Green Lake jewels to be used in St. Paul ice castle
SPICER — Wearing ice-covered boots and wiping away icicles from beards and noses, a crew of about 40 people were busy Wednesday harvesting massive ice blocks from Green Lake.
Prized for the crystal-clear ice that reflects a blue hue as the sun filters through the bitter cold air, the 573-pound blocks of Green Lake ice will be the jewels used to build a 70-foot-tall ice castle in St. Paul for the Winter Carnival.
St. Paul's annual winter celebration will be extended an extra week this year — from Jan. 25 to Feb. 10 — to coincide with Super Bowl festivities in Minneapolis.
Knowing that the ice castle will likely draw nationwide attention with the Super Bowl next month, the crew of local and metro workers on Green Lake are putting their heart and soul into a very cold job.
"It's going great. The people around town have been awesome," said Mike Gutknecht, from Park Construction, the general contractor for the project.
"The people have been great to work with and the spirit of the crew is they want to do this," he said. They want to be part of this."
Maneuvering around a gaping hole of open water that starts to freeze once activity stops, the job of harvesting the ice from the lake is done by the Wee Kut Ice Company, owned by Mike Lint, Bruce Nelson and Gideon Doty — three friends from the New London and Spicer communities.
The trio has been harvesting ice for festivals and cutting holes in lakes for polar plunge events since 1991.
"Work is a little slow in the summertime," quipped Nelson.
Wee Kut had originally been contacted to provide about 35,000 blocks of ice for the St. Paul castle, but when funds fell short and the plan was scrapped, the company took on other commitments to make an ice castle in Spicer and Detroit Lakes.
When last-minute funding came through for a smaller St. Paul ice castle requiring about 4,000 blocks, Wee Kut debated whether or not they had time to get the job done.
Being part of a once-in-a lifetime Super Bowl event that would put their home community on the map convinced them to do it.
On Monday, they cleared snow away from about a two-acre section of Green Lake at the public boat access on North Shore Drive near Spicer.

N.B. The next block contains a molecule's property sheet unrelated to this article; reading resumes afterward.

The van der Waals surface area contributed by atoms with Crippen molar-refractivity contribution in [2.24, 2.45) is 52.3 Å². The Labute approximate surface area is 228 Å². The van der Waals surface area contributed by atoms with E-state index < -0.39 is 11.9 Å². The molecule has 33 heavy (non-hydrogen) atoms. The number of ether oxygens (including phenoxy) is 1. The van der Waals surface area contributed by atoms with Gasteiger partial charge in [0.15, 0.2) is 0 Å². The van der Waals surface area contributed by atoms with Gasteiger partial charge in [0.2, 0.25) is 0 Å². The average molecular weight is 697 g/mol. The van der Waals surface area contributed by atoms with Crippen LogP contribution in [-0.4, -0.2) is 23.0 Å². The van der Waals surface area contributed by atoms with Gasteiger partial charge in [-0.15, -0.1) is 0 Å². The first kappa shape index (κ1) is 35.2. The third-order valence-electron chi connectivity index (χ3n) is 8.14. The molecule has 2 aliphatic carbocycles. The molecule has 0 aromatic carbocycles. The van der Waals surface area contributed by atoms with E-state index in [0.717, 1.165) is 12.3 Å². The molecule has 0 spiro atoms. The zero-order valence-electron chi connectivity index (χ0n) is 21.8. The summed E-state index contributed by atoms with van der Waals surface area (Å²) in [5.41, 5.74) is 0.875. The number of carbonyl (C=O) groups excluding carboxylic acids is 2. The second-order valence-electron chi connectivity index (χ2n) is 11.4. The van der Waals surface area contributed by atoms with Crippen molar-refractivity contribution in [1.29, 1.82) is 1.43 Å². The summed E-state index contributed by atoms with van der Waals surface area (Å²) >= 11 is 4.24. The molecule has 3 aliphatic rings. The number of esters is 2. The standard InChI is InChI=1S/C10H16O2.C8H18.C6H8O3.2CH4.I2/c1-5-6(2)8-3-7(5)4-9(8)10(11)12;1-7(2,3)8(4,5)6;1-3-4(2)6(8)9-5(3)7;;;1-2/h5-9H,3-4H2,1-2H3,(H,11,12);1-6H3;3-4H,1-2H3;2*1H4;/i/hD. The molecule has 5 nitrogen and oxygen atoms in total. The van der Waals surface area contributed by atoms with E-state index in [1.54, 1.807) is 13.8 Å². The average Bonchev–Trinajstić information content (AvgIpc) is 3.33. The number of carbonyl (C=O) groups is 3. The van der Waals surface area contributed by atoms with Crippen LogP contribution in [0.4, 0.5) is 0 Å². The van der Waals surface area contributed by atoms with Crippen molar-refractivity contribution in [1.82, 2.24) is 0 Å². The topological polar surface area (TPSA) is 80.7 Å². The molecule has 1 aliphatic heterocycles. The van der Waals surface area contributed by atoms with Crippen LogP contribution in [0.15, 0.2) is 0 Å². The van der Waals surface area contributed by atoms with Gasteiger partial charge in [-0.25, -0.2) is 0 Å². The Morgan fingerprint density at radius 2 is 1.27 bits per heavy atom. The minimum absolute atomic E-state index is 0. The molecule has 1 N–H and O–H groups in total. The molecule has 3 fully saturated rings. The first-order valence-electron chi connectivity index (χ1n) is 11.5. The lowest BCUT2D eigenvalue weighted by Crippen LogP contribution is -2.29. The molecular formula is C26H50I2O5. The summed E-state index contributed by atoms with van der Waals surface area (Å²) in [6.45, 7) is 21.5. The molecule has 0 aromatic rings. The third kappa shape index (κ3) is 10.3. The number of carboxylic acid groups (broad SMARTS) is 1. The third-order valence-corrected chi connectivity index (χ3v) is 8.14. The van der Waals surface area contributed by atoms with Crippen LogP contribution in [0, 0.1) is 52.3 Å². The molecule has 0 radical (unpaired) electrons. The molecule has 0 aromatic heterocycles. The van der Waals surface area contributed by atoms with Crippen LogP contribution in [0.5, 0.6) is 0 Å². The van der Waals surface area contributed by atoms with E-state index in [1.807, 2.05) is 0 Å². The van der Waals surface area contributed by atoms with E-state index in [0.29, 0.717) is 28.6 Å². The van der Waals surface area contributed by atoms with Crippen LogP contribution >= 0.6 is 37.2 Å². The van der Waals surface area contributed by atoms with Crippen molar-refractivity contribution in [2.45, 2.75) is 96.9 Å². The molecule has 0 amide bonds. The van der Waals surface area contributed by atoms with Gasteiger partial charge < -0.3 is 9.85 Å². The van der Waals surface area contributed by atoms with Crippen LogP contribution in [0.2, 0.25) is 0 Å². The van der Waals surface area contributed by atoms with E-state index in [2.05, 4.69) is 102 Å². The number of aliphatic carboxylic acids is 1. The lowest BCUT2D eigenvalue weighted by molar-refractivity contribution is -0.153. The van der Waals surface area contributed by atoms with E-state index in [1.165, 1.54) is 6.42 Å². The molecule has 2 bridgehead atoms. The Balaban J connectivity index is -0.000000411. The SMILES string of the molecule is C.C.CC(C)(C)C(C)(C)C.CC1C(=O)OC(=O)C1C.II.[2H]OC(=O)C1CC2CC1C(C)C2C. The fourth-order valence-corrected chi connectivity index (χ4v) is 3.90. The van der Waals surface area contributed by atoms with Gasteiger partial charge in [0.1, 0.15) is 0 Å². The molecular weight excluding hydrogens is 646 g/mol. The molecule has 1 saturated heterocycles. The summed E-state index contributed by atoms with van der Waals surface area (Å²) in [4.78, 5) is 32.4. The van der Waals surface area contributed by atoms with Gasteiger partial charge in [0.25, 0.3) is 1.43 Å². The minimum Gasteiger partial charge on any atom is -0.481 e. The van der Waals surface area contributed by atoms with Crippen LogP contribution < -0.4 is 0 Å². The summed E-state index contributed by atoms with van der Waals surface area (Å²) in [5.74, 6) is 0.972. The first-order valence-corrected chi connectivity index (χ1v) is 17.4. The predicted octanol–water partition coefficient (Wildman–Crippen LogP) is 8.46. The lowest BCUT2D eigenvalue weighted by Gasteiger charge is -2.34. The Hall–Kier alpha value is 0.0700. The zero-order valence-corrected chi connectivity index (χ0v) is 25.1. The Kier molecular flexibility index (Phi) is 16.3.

On Tuesday they moved out the equipment and began test runs of the process before putting in a full day Wednesday.
It's a process that hasn't changed much from a time when Green Lake ice was used to keep food cold in ice boxes a century ago.
After an immense spinning blade sliced through the 16-inch-thick ice in straight lines, the blocks were pried away from the ice bed and men wielding heavy, wet, cold poles herded blocks down a narrow channel of open water to a conveyor built.
At the other end workers loaded the blocks — which were 22 inches wide and 44 inches long — onto pallets.
Gutknecht said Green Lake was chosen because of the thickness and the clarity.
"The clarity is above all," he said. "The blocks are blue. They are very pretty."
Working from sunup to sundown, the crew has three days to get the blocks harvested.
Lint said they really could have used five or six days "but we don't have five or six days to give them."
On Friday, the pallets of blocks will be loaded onto semis and trucked to Rice Park in St. Paul.
Gutknecht estimates it will take 60 semi loads to get all the blocks there.
After digging a foundation Saturday and pouring concrete Monday to create a base for the 2 million-pound ice castle, crews will begin laying blocks Tuesday.
It will be open to the public on Jan. 25.
As for Wee Kut, they will move their equipment to the other side of Green Lake this weekend and begin cutting ice for the ice castle for the Spicer Winter Fest and then head to Detroit Lakes to cut ice for a castle there.